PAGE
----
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Coronary Intervention & Surgery


A cross-sectional study of nearly 1,300 patients revealed Chinese physicians systematically overestimate the severity of coronary stenosis, perhaps even more so than in the United States, likely leading to many patients being inappropriately treated with percutaneous coronary intervention (PCI).

The risk of another heart attack following percutaneous coronary intervention (PCI) was twice as likely to originate from a previously untreated lesion versus the stented lesion, according to a study of a large Swedish cohort published in the Journal of the American Heart Association.

Patients are significantly more likely to die within one year of coronary artery bypass graft (CABG) surgery or PCI in New York state than in England where the procedures are roughly four times cheaper, according to a study in Open Heart.

Temporarily cooling part of the heart during myocardial infarction (MI) and again immediately after angioplasty may reduce damage to the heart, said a cardiologist who participated in the first in-human study of the technique.

Charles E. Chambers, MD, spoke with Cardiovascular Business about the risks of radiation exposure to interventional cardiologists and potential solutions.


Recent Headlines

First Word: A Stent is a Stent is a Stent...or is It?

Drug-eluting stents (DES) would not be used if they did not benefit patients. To that end, vendors conduct clinical studies to show that their product is equal to or better than a previous-generation product or a current competitor’s product.

Planning for the Ideal Cath Lab Requires the Multidisciplinary Approach

Planning and creating the best cath lab for your facility and market requires a wide range of considerations, from current and future business patterns to space design to workflow and communication concerns. A good plan that includes input from all the relevant stakeholders goes a long way toward a successful long-term venture.

Roundtable Discussion: The Big 4 Stentmakers

Cardiovascular Business invited representatives from the four major stent manufacturers to discuss the challenges and future outlook for drug-eluting stents (DES).

Can Off-Hour D2B Times be Reduced Without Breaking the Bank

The persistent discrepancy between the door-to-balloon times of on-hours versus off-hours in STEMI patients undergoing PCI procedures can be solved through cost-effective means; however, some argue that an expensive and complex pre-activation program is needed to bring off-hour times in line with those of on-hours.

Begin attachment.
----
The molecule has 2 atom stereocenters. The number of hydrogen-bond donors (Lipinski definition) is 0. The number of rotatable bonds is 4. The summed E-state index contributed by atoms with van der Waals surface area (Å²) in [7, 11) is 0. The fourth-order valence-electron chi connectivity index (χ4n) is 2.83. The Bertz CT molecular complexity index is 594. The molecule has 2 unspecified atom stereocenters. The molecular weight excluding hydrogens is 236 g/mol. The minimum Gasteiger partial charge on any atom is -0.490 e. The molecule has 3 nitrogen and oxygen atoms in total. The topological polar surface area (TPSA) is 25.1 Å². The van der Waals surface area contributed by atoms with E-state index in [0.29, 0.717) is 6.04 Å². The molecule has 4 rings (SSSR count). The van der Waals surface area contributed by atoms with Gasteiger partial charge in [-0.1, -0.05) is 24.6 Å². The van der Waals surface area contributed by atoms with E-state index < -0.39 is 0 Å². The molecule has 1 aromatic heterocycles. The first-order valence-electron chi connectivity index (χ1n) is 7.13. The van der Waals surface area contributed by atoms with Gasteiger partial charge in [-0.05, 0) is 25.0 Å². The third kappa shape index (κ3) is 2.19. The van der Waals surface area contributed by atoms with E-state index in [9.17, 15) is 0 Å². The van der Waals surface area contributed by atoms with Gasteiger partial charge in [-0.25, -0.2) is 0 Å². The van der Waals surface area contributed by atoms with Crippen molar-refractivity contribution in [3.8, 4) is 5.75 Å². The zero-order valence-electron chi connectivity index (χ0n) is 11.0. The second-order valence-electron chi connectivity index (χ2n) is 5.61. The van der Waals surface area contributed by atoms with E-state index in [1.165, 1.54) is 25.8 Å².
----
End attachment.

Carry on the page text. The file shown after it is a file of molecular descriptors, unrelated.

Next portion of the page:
Cath Lab Exposé: What it takes to keep patients, profits, and referring docs in today's changing landscape

Cardiac cath labs operate in an increasingly challenging environment, contending with a variety of clinical, demographic, regulatory and competitive factors.

Wracked by Bad Press, Drug-Eluting Stents Start Their Comeback

The utilization of drug-eluting stents may be poised for a comeback based on recent clinical studies that found they have value despite some risks. Industry analysts, however, suggest that there their usage has plateaued and they can not maintain their initial groundbreaking sales. 

Coronary Intervention: Financial Factors Facing Cath Labs

Recent trial results, multidetector CT and new and more uses for the services and equipment of the traditional cardiac catheterization lab are impacting the bottom line of facilities across the country. These and more factors may have temporarily decreased cath lab procedures, but experts in the field predict recovery—albeit a changing face for the cath lab.

Strategies to Trim Door-to-Balloon Time

Door-to-balloon time (D2B) is a critical cardiac quality indicator. As a whole, U.S. hospitals are doing fairly well with other quality indicators, says Betsy Bradley, PhD, professor of public health at Yale University in New Haven, Conn., but D2B time is a challenge for many sites. Here are some prescriptions to break the 90-minute barrier.

The Cardiac Cath Lab in Evolution

Cardiac catheterization labs across the country are evolving. Changes in types and volumes of procedures combined with an increasingly competitive environment and reimbursement cuts are forcing cath labs to adapt and fine-tune their management strategies. What brings success? Diversifying into EP and peripheral vascular procedures, tightly managing and even consigning pricey inventory such as drug-eluting stents, cross-training staff, and ensuring high flexibility.